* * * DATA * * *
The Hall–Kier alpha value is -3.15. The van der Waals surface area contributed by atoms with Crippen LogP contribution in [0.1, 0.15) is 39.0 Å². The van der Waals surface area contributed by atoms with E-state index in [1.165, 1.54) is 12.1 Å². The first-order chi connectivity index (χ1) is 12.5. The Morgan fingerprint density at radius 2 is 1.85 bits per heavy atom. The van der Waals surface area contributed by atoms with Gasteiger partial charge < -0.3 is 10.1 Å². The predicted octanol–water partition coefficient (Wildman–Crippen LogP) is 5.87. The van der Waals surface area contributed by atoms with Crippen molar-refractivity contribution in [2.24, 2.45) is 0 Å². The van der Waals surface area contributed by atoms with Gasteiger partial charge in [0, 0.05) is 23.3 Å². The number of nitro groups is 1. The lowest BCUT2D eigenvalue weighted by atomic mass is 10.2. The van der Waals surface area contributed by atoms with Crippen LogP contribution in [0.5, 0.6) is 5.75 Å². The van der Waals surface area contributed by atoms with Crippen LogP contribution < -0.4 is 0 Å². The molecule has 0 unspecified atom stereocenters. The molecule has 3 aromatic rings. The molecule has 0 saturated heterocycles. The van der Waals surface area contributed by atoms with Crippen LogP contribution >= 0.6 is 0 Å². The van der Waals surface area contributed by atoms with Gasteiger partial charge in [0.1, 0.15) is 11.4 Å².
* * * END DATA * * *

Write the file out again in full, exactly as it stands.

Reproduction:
The Hall–Kier alpha value is -3.15. The van der Waals surface area contributed by atoms with Crippen LogP contribution in [0.1, 0.15) is 39.0 Å². The van der Waals surface area contributed by atoms with E-state index in [1.165, 1.54) is 12.1 Å². The first-order chi connectivity index (χ1) is 12.5. The Morgan fingerprint density at radius 2 is 1.85 bits per heavy atom. The van der Waals surface area contributed by atoms with Gasteiger partial charge < -0.3 is 10.1 Å². The predicted octanol–water partition coefficient (Wildman–Crippen LogP) is 5.87. The van der Waals surface area contributed by atoms with Crippen molar-refractivity contribution in [2.24, 2.45) is 0 Å². The van der Waals surface area contributed by atoms with Gasteiger partial charge in [0, 0.05) is 23.3 Å². The number of nitro groups is 1. The lowest BCUT2D eigenvalue weighted by atomic mass is 10.2. The van der Waals surface area contributed by atoms with Crippen LogP contribution in [0.5, 0.6) is 5.75 Å². The van der Waals surface area contributed by atoms with Crippen LogP contribution < -0.4 is 0 Å². The molecule has 0 unspecified atom stereocenters. The molecule has 3 aromatic rings. The molecule has 0 saturated heterocycles. The van der Waals surface area contributed by atoms with Crippen LogP contribution >= 0.6 is 0 Å². The van der Waals surface area contributed by atoms with Gasteiger partial charge in [0.1, 0.15) is 11.4 Å².